I added another arc in Aeon Timelines:  Book Events.  What’s that?  It’s the time frame covered by the story, in case I was wondering the actual frame for the stories.  That will be important for the coming novels, because the opening of the stories take place before school–and with a couple of novels, cover a lot of the summer before school even starts.  (The D Level novel will do this and more.)

So now I have this on my time line:

I said I wasn't going to do anything, but . . . I lied.

I said I wasn’t going to do anything, but . . . I lied.

Don’t take this to mean I’m going to start writing tomorrow.  There is planing afoot, but that’s it:  nothing more.  Tomorrow I’ll talk about what I really have planed next.

And speaking of planning:  I need five topics to write about next week, which means it’s time for Reader Input!  So if there’s something you’d like me to write about, leave a comment in the, um, comment area and if I select your idea, you’ll get a byline as the originator of the post as well.

Give it your best shot.

The Pounded Road

The evening wasn’t the right time to try and get things done:  I was pretty much out of it by the time I returned from work, and most of the time my brain was only dimly responding to stimuli.  I did listen to the Shrine Auditorium recording of The Lamb Lies Down on Broadway while looking over notes, but the music sort of washed over me and left me calm, rather than bringing me inspiration.

You have nights like that.  Sometimes it’s best to lie back and take it as it comes to you, because to force the situation is to invite trouble.

But during the day there was a lot going on in my head.  Not just from fixing programs and the like, because that was going on–including a last minute fix that came to me about five minutes before I was to leave the office–but I do have moments of downtime, like . . . when I head off to the bathroom.  I always use the handicap/unisex washroom because it’s large, and there only room for one, so I’m alone with my thoughts, and there’s never any need of worry that people are going to freak if they hear me talking through lines in the other stall.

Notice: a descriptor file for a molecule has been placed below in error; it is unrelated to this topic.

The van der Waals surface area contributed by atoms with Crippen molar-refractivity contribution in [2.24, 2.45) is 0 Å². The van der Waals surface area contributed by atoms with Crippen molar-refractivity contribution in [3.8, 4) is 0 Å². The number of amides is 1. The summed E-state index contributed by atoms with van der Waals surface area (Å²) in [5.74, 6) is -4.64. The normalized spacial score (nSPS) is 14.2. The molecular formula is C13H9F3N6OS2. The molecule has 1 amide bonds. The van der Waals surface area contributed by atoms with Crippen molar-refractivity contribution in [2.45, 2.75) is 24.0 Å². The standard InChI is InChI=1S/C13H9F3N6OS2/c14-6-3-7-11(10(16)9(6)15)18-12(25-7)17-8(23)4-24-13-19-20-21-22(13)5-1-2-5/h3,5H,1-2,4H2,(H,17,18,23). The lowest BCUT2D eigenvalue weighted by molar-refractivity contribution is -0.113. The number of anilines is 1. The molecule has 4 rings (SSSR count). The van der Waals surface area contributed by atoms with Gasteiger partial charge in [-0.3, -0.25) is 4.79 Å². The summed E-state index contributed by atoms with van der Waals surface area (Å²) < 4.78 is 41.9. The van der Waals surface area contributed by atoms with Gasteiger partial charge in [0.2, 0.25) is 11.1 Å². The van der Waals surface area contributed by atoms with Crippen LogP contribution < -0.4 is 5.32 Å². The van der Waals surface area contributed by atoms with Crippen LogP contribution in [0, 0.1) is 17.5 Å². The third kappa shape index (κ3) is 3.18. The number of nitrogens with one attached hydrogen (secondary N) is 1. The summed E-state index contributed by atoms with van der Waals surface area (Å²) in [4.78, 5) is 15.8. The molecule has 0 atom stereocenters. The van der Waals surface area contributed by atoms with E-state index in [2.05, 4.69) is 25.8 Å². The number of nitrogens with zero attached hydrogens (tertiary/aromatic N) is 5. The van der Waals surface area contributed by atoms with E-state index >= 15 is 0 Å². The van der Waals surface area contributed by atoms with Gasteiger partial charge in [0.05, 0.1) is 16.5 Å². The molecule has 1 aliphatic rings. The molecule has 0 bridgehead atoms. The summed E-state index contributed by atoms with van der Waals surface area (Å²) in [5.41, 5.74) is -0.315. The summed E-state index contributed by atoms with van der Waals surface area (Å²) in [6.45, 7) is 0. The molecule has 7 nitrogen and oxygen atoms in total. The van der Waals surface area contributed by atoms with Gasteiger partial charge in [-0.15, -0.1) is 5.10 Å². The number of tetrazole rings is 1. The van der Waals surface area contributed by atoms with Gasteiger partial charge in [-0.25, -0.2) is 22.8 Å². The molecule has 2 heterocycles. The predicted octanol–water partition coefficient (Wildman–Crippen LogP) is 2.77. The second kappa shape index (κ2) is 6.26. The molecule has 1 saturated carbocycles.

After all, some of the things I’m discussing with myself can be . . . scary.

And I also use the single bathroom to minimize the stench of decomposing flesh.  Damn those scary ideas.

And I also use the single bathroom to minimize the stench of decomposing flesh. Damn those scary ideas.

I managed to work out scenes that I knew needed rewriting in Act One.  The first one was suggested, and it made sense:  it’s when Annie is getting ready to head off to school and her father is in her room saying goodbye–but there is no mention of a certain boy that the whole family knows about because Darling Daughter has been dreaming about this kid for close to ten years.  And no father is going to mention this fact to his daughter?  Nope, nope, nope.

Then I was given a quick primer in Bulgarian family names and their gender suffixes by Jeno Marz, a fellow writer who knows a lot more about that sort of stuff than me.  I made some notes so when I came home I could look this up as well and make changes where needed, and sure enough:  the information had been there, I just didn’t bother checking.  Damn.  My research creed is straight in the crapper now.  But a huge thanks to Jeno, because getting it right is half the battle.